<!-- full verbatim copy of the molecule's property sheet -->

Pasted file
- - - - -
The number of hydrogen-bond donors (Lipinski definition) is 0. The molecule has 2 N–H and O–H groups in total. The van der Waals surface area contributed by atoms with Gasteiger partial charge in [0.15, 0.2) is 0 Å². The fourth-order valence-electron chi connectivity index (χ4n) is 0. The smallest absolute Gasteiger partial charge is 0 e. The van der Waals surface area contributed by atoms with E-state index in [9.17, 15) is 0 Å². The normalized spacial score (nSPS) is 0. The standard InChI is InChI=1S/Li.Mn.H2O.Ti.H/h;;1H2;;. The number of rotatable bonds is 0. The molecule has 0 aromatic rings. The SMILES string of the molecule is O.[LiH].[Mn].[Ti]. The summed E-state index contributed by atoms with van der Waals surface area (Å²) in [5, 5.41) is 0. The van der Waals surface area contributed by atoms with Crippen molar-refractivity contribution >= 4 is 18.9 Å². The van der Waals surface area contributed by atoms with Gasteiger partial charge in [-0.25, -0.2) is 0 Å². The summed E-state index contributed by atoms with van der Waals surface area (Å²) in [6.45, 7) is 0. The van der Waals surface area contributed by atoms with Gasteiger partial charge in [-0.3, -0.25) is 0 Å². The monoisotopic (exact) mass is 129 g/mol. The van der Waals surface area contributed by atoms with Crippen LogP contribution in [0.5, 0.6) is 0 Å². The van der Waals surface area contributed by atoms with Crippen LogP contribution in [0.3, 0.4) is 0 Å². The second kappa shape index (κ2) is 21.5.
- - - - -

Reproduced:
The number of hydrogen-bond donors (Lipinski definition) is 0. The molecule has 2 N–H and O–H groups in total. The van der Waals surface area contributed by atoms with Gasteiger partial charge in [0.15, 0.2) is 0 Å². The fourth-order valence-electron chi connectivity index (χ4n) is 0. The smallest absolute Gasteiger partial charge is 0 e. The van der Waals surface area contributed by atoms with E-state index in [9.17, 15) is 0 Å². The normalized spacial score (nSPS) is 0. The standard InChI is InChI=1S/Li.Mn.H2O.Ti.H/h;;1H2;;. The number of rotatable bonds is 0. The molecule has 0 aromatic rings. The SMILES string of the molecule is O.[LiH].[Mn].[Ti]. The summed E-state index contributed by atoms with van der Waals surface area (Å²) in [5, 5.41) is 0. The van der Waals surface area contributed by atoms with Crippen molar-refractivity contribution >= 4 is 18.9 Å². The van der Waals surface area contributed by atoms with Gasteiger partial charge in [-0.25, -0.2) is 0 Å². The summed E-state index contributed by atoms with van der Waals surface area (Å²) in [6.45, 7) is 0. The van der Waals surface area contributed by atoms with Gasteiger partial charge in [-0.3, -0.25) is 0 Å². The monoisotopic (exact) mass is 129 g/mol. The van der Waals surface area contributed by atoms with Crippen LogP contribution in [0.5, 0.6) is 0 Å². The van der Waals surface area contributed by atoms with Crippen LogP contribution in [0.3, 0.4) is 0 Å². The second kappa shape index (κ2) is 21.5.